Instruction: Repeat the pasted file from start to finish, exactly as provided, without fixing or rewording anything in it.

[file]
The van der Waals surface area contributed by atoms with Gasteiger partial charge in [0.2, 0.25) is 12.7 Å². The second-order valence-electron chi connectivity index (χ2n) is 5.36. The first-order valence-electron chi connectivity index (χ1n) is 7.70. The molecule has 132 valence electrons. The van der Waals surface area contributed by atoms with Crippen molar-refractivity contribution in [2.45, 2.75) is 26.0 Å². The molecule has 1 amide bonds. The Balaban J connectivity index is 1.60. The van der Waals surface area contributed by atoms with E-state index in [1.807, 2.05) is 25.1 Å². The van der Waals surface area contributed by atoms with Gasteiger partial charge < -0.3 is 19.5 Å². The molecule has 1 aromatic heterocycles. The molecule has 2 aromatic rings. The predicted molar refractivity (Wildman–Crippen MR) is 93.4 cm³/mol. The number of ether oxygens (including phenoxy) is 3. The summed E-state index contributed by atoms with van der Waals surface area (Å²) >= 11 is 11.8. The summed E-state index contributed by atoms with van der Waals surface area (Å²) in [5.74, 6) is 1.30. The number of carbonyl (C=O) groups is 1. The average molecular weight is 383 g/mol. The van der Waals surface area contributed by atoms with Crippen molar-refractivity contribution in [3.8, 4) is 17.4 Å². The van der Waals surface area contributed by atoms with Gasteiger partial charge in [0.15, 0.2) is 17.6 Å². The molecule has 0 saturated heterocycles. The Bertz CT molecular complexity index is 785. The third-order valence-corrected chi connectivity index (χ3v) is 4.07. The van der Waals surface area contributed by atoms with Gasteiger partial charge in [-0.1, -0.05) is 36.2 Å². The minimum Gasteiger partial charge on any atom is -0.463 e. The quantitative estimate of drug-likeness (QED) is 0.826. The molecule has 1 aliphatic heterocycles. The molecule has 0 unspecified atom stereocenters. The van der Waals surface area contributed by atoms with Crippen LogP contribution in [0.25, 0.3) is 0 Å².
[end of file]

The van der Waals surface area contributed by atoms with Gasteiger partial charge in [0.2, 0.25) is 12.7 Å². The second-order valence-electron chi connectivity index (χ2n) is 5.36. The first-order valence-electron chi connectivity index (χ1n) is 7.70. The molecule has 132 valence electrons. The van der Waals surface area contributed by atoms with Crippen molar-refractivity contribution in [2.45, 2.75) is 26.0 Å². The molecule has 1 amide bonds. The Balaban J connectivity index is 1.60. The van der Waals surface area contributed by atoms with E-state index in [1.807, 2.05) is 25.1 Å². The van der Waals surface area contributed by atoms with Gasteiger partial charge < -0.3 is 19.5 Å². The molecule has 1 aromatic heterocycles. The molecule has 2 aromatic rings. The predicted molar refractivity (Wildman–Crippen MR) is 93.4 cm³/mol. The number of ether oxygens (including phenoxy) is 3. The summed E-state index contributed by atoms with van der Waals surface area (Å²) >= 11 is 11.8. The summed E-state index contributed by atoms with van der Waals surface area (Å²) in [5.74, 6) is 1.30. The number of carbonyl (C=O) groups is 1. The average molecular weight is 383 g/mol. The van der Waals surface area contributed by atoms with Crippen molar-refractivity contribution in [3.8, 4) is 17.4 Å². The van der Waals surface area contributed by atoms with Gasteiger partial charge in [0.15, 0.2) is 17.6 Å². The molecule has 0 saturated heterocycles. The Bertz CT molecular complexity index is 785. The third-order valence-corrected chi connectivity index (χ3v) is 4.07. The van der Waals surface area contributed by atoms with Gasteiger partial charge in [-0.1, -0.05) is 36.2 Å². The minimum Gasteiger partial charge on any atom is -0.463 e. The quantitative estimate of drug-likeness (QED) is 0.826. The molecule has 1 aliphatic heterocycles. The molecule has 0 unspecified atom stereocenters. The van der Waals surface area contributed by atoms with Crippen LogP contribution in [0.25, 0.3) is 0 Å².